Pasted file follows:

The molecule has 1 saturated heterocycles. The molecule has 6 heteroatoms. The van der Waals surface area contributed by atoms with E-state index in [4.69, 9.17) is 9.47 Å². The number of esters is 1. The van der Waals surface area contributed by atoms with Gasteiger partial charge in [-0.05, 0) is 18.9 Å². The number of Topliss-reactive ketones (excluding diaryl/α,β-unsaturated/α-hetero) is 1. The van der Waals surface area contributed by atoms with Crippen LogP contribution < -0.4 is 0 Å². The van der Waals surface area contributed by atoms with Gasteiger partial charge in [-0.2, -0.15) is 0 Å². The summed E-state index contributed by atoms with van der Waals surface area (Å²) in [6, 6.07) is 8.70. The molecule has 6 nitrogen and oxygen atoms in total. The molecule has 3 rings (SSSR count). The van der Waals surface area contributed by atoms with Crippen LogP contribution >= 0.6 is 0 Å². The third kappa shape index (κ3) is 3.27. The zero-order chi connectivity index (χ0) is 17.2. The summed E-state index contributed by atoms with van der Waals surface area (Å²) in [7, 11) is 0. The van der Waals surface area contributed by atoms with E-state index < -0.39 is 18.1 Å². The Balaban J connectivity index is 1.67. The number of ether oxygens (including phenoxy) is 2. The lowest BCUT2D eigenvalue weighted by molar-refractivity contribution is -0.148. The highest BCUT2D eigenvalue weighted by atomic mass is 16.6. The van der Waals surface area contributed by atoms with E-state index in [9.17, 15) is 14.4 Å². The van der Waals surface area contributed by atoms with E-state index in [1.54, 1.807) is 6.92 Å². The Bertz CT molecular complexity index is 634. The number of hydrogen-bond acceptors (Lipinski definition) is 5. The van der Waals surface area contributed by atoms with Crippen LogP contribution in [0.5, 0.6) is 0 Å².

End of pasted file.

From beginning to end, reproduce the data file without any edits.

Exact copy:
The molecule has 1 saturated heterocycles. The molecule has 6 heteroatoms. The van der Waals surface area contributed by atoms with E-state index in [4.69, 9.17) is 9.47 Å². The number of esters is 1. The van der Waals surface area contributed by atoms with Gasteiger partial charge in [-0.05, 0) is 18.9 Å². The number of Topliss-reactive ketones (excluding diaryl/α,β-unsaturated/α-hetero) is 1. The van der Waals surface area contributed by atoms with Crippen LogP contribution < -0.4 is 0 Å². The van der Waals surface area contributed by atoms with Gasteiger partial charge in [-0.2, -0.15) is 0 Å². The summed E-state index contributed by atoms with van der Waals surface area (Å²) in [6, 6.07) is 8.70. The molecule has 6 nitrogen and oxygen atoms in total. The molecule has 3 rings (SSSR count). The van der Waals surface area contributed by atoms with Crippen LogP contribution >= 0.6 is 0 Å². The third kappa shape index (κ3) is 3.27. The zero-order chi connectivity index (χ0) is 17.2. The summed E-state index contributed by atoms with van der Waals surface area (Å²) in [7, 11) is 0. The van der Waals surface area contributed by atoms with E-state index < -0.39 is 18.1 Å². The Balaban J connectivity index is 1.67. The number of ether oxygens (including phenoxy) is 2. The lowest BCUT2D eigenvalue weighted by molar-refractivity contribution is -0.148. The highest BCUT2D eigenvalue weighted by atomic mass is 16.6. The van der Waals surface area contributed by atoms with E-state index in [9.17, 15) is 14.4 Å². The van der Waals surface area contributed by atoms with E-state index in [1.54, 1.807) is 6.92 Å². The Bertz CT molecular complexity index is 634. The number of hydrogen-bond acceptors (Lipinski definition) is 5. The van der Waals surface area contributed by atoms with Crippen LogP contribution in [0.5, 0.6) is 0 Å².